News Story

Word ‘Epidemic’ Missing From Law Whitmer Bases Unilateral Governance On

‘Epidemic’ does appear in the emergency law that limits how long she can go solo

The word “epidemic” does not appear in the 1945 state of emergency law that Gov. Gretchen Whitmer cites as the basis for exercising unilateral governance through enforceable executive orders.

The state’s other state of emergency law, enacted in 1976, does contain the word “epidemic” in its definition of what constitutes a disaster. It also limits the duration of a state of emergency to 28 days unless the Legislature agrees to extensions.

Judge Jonathan Tukel of the Michigan Court of Appeals argued it was no accident that legislators specifically included the term “epidemic” in the 1976 state of emergency law that, unlike the 1945 law, precludes a governor from seizing unilateral control of the government with no end date.

Tukel’s opinion was spelled out in a 21-page dissent from a ruling against a lawsuit the Legislature filed against Whitmer’s ongoing state of emergency declaration.

The Court of Appeals ruled 2-1 that Whitmer has the authority to keep Michigan under a state of emergency under the 1945 law.

Tukel explained the issues at stake in his dissent.

“We assume that when the Legislature crafts legislation it knows what the existing law is, and takes it into consideration,” he wrote, arguing that because the 1945 law does not include the term “epidemic” and the 1976 law does, the governor must rest her emergency powers authority on the 1976 law “with its associated time limit.”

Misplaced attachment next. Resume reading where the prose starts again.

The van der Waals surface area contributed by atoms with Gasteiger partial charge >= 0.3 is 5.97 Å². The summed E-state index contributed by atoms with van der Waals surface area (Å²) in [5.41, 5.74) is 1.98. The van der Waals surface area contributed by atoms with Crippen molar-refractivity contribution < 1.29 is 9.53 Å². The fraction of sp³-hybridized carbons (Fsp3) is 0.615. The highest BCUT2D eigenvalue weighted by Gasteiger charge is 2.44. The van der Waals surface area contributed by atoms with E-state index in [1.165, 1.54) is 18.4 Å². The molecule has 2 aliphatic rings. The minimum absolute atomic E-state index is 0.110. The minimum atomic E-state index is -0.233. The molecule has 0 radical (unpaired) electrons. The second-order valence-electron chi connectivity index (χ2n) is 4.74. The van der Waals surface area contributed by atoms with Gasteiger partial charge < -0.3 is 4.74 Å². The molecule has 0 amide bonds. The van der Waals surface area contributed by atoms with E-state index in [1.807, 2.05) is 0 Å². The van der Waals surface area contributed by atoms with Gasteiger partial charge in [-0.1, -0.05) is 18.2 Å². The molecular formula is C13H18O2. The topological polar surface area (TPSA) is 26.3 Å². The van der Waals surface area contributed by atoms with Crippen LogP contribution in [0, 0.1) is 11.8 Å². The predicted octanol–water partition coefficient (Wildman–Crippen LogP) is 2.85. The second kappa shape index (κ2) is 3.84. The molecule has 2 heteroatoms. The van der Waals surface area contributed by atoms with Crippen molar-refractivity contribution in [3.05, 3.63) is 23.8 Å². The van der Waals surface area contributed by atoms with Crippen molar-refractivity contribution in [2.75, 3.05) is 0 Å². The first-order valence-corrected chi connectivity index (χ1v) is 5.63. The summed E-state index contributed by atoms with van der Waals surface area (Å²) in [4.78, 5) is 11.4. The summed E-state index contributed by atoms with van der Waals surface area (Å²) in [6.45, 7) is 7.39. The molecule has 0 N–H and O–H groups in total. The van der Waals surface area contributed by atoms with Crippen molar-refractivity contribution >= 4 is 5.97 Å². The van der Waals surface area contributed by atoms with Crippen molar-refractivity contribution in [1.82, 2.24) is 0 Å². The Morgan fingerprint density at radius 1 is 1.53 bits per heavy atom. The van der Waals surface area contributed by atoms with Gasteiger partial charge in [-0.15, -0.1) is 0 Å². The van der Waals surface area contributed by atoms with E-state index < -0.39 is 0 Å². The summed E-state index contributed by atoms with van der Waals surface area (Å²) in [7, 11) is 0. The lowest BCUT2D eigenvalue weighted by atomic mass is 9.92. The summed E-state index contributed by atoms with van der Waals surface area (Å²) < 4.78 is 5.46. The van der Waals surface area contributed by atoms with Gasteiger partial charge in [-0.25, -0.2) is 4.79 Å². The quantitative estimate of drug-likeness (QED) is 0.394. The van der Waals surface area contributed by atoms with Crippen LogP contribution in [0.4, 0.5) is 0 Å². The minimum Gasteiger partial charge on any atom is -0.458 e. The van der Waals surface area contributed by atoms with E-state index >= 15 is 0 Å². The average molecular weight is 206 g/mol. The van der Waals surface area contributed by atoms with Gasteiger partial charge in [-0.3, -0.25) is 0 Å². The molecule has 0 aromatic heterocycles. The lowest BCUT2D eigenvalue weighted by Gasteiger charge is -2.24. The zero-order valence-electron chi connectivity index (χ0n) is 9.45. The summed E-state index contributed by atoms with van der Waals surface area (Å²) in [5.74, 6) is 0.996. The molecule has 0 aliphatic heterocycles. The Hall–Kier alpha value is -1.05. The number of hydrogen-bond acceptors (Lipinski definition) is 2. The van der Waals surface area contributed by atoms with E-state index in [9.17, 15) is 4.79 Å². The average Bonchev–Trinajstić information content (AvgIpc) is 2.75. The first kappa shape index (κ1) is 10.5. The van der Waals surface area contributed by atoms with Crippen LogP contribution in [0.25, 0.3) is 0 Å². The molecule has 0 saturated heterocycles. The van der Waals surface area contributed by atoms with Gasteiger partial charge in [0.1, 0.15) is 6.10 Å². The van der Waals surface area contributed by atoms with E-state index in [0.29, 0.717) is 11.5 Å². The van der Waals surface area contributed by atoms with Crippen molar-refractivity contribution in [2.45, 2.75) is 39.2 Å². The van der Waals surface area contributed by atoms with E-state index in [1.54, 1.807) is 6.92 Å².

He added, “The majority arrives at a construction under which the EPGA [1945 law] and the EMA [1976 law] each apply to an epidemic; the governor can proceed under either one, without any restriction; each permits the governor to exercise unlimited power; but one limits the governor’s authority to 28 days without legislative authorization while the other continues indefinitely until the governor says otherwise.”

Tukel included a summation: “This result by the majority constitutes anything but a harmonious construction; it is a completely discordant result which does not even attempt to reconcile the inconsistencies between the two statutes, but simply lumps all of the various aspects of them together, throws up its hands, and concludes, essentially, “Who are we to say that the Legislature did not intend to nullify its own work?”